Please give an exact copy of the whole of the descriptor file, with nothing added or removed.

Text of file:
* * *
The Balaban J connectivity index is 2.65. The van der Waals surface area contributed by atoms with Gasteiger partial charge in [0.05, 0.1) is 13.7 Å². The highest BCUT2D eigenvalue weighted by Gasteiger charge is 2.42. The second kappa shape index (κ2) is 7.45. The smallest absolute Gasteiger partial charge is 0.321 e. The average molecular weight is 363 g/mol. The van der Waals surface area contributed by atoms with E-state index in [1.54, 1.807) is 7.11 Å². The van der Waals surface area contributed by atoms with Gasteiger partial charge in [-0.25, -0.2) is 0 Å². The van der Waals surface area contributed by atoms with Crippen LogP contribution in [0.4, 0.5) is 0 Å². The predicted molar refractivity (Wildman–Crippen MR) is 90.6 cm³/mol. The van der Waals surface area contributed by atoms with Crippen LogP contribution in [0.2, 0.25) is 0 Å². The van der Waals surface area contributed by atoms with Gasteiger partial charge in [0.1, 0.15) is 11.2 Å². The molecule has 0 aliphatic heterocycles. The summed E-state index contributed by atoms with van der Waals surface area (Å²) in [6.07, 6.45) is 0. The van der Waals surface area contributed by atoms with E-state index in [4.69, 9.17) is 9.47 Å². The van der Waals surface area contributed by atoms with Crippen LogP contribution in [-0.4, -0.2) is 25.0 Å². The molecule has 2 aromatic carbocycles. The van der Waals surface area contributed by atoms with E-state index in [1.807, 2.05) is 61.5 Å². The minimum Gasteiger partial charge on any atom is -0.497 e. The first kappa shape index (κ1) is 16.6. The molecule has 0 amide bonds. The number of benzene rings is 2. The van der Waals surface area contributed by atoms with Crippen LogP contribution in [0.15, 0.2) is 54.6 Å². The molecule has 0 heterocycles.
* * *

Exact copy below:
The Balaban J connectivity index is 2.65. The van der Waals surface area contributed by atoms with Gasteiger partial charge in [0.05, 0.1) is 13.7 Å². The highest BCUT2D eigenvalue weighted by Gasteiger charge is 2.42. The second kappa shape index (κ2) is 7.45. The smallest absolute Gasteiger partial charge is 0.321 e. The average molecular weight is 363 g/mol. The van der Waals surface area contributed by atoms with E-state index in [1.54, 1.807) is 7.11 Å². The van der Waals surface area contributed by atoms with Gasteiger partial charge in [-0.25, -0.2) is 0 Å². The van der Waals surface area contributed by atoms with Crippen LogP contribution in [0.4, 0.5) is 0 Å². The predicted molar refractivity (Wildman–Crippen MR) is 90.6 cm³/mol. The van der Waals surface area contributed by atoms with Crippen LogP contribution in [0.2, 0.25) is 0 Å². The van der Waals surface area contributed by atoms with Gasteiger partial charge in [0.1, 0.15) is 11.2 Å². The molecule has 0 aliphatic heterocycles. The summed E-state index contributed by atoms with van der Waals surface area (Å²) in [6.07, 6.45) is 0. The van der Waals surface area contributed by atoms with E-state index in [4.69, 9.17) is 9.47 Å². The van der Waals surface area contributed by atoms with Crippen LogP contribution in [-0.4, -0.2) is 25.0 Å². The molecule has 2 aromatic carbocycles. The van der Waals surface area contributed by atoms with E-state index in [1.807, 2.05) is 61.5 Å². The minimum Gasteiger partial charge on any atom is -0.497 e. The first kappa shape index (κ1) is 16.6. The molecule has 0 amide bonds. The number of benzene rings is 2. The van der Waals surface area contributed by atoms with Crippen LogP contribution in [0.15, 0.2) is 54.6 Å². The molecule has 0 heterocycles.